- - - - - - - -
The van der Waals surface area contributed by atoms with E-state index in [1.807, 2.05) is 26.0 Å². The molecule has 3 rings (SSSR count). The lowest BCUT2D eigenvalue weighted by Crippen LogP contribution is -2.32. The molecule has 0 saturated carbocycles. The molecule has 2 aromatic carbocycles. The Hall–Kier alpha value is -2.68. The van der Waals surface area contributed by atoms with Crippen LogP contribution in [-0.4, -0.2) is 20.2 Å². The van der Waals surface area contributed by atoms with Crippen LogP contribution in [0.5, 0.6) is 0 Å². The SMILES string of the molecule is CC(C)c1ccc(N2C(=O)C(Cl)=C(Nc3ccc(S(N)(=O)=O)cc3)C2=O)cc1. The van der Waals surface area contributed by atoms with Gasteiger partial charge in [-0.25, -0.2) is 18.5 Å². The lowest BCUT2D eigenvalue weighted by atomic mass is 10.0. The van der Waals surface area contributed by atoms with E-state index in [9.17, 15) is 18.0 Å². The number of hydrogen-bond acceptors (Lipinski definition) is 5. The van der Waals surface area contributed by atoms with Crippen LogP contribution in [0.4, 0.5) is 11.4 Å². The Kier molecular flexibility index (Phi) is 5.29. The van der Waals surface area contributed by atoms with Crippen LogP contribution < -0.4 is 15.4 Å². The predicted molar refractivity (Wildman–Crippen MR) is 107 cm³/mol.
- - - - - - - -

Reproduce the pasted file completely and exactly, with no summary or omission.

The van der Waals surface area contributed by atoms with E-state index in [1.807, 2.05) is 26.0 Å². The molecule has 3 rings (SSSR count). The lowest BCUT2D eigenvalue weighted by Crippen LogP contribution is -2.32. The molecule has 0 saturated carbocycles. The molecule has 2 aromatic carbocycles. The Hall–Kier alpha value is -2.68. The van der Waals surface area contributed by atoms with Crippen LogP contribution in [-0.4, -0.2) is 20.2 Å². The van der Waals surface area contributed by atoms with Crippen LogP contribution in [0.5, 0.6) is 0 Å². The SMILES string of the molecule is CC(C)c1ccc(N2C(=O)C(Cl)=C(Nc3ccc(S(N)(=O)=O)cc3)C2=O)cc1. The van der Waals surface area contributed by atoms with Gasteiger partial charge in [-0.25, -0.2) is 18.5 Å². The lowest BCUT2D eigenvalue weighted by atomic mass is 10.0. The van der Waals surface area contributed by atoms with E-state index in [9.17, 15) is 18.0 Å². The number of hydrogen-bond acceptors (Lipinski definition) is 5. The van der Waals surface area contributed by atoms with Crippen LogP contribution in [0.4, 0.5) is 11.4 Å². The Kier molecular flexibility index (Phi) is 5.29. The van der Waals surface area contributed by atoms with Crippen LogP contribution < -0.4 is 15.4 Å². The predicted molar refractivity (Wildman–Crippen MR) is 107 cm³/mol.